Farah province, 695 km west of Kabul and bordering Iran, has been the scene of heavy clashes between Taliban and security forces over the past few months.
Abdullah said in parts of the country Afghan soldiers have been surrounded by Taliban for months, but in recent days the National Security Council and the Supreme Commander meetings were not held to address soldiers' problems and to send them support.
Chairman of the provincial Council Fared, Bakhtawar said that terrorists attacked several checkpoints, a result of the attack killed at least 30 security personnel, however, the number of victims will probably increase.
"There is no fear of losing Farah city to the militants", he said, adding that Special Operations Forces and army commandos together with army reinforcement have arrived in Farah city.
"The Taliban are roaming around and fighting in various areas of the city".
Inside the city residents reported clashes were continuing.
"The people are running from the city and the situation is very bad", said a resident of Farah.
A senior Afghan police official, reached by telephone inside Farah city, described the government's situation as "out of control" and predicted the insurgents would renew their offensive under cover of dark, when air support was less effective against them.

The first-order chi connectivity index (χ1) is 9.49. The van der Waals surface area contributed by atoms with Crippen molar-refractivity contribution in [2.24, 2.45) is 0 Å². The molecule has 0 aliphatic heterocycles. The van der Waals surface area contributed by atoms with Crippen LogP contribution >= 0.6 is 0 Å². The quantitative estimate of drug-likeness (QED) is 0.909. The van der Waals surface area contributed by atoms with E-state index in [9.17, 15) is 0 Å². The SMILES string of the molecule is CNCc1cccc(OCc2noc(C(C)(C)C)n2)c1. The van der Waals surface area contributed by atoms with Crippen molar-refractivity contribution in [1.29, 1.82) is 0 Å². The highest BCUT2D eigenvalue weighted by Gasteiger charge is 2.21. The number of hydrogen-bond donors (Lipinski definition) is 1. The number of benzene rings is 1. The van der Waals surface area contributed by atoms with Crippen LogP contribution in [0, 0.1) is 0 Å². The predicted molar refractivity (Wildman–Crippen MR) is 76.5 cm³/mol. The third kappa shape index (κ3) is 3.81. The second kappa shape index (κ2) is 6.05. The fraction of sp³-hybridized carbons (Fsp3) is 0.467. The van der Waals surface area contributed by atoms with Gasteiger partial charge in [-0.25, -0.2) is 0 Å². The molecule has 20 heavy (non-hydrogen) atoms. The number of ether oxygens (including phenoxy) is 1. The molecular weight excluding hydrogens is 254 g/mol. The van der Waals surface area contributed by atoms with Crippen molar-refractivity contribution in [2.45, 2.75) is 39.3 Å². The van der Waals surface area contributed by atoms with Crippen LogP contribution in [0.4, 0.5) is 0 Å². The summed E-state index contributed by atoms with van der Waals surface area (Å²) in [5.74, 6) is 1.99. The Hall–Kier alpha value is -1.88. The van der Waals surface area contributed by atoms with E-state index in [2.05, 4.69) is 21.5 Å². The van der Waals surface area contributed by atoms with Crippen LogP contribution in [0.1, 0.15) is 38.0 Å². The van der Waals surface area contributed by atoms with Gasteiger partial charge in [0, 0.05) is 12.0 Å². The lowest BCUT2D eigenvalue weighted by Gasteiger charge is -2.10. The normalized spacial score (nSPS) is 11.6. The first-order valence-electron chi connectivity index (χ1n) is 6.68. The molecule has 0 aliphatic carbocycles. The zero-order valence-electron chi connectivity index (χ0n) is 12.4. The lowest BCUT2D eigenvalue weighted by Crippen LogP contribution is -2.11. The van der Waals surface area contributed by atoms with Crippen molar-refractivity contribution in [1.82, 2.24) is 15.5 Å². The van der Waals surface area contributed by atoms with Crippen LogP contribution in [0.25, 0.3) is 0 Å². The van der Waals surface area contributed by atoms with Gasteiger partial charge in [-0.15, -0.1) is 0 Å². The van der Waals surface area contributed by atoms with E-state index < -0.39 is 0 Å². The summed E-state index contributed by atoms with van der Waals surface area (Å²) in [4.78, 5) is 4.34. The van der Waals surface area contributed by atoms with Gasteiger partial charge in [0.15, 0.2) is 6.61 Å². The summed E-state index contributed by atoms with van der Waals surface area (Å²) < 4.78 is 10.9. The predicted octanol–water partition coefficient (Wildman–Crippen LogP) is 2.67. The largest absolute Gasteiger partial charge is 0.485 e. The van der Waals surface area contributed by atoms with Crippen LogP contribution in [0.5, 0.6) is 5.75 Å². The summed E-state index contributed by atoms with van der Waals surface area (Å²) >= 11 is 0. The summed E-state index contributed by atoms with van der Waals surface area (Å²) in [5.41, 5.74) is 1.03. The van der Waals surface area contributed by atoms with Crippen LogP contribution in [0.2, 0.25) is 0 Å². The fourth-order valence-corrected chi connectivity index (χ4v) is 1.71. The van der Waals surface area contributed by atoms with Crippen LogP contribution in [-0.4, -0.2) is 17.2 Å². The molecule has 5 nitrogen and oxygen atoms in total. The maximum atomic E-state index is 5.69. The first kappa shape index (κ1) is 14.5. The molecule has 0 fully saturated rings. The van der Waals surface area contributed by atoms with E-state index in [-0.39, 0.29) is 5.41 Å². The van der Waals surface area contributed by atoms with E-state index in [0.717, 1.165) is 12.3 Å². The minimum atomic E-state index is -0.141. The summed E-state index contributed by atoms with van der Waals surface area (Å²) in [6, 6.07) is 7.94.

Interior ministry spokesman Najib Danish said the Afghan air force was also taking part in the fighting.
"First 1,000 Taliban insurgents attacked Farah districts on Tuesday and after the first attack over 1,000 other insurgents also joined the attack", he said. A total of 43 Taliban fighters were killed during the battles in three different districts, he added.
"NDS forces in their headquarters are engaged in heavy clashes with the Taliban".
The official spoke on condition of anonymity because he was contradicting official government reports.
Farah is a poppy-growing province in an isolated region of Afghanistan. Despite the pressure of greatly stepped-up USA and Afghan airstrikes, the Taliban have shown little interest in the Afghan government's offer of a comprehensive peace agreement.
There are plans for a section of the multi-billion-dollar TAPI (Turkmenistan, Afghanistan, Pakistan and India) gas pipeline to traverse it, a project with which the Taliban have pledged to cooperate.
Farah is home to about 50,000 people and would be the second city to fall to the Taliban since the city of Kunduz fell twice in 2015 and 2016.
Although the insurgents have been unable to take and hold any provincial centre, they are active across Afghanistan and the government has firm control over no more than 56 percent of the country, according to US estimates.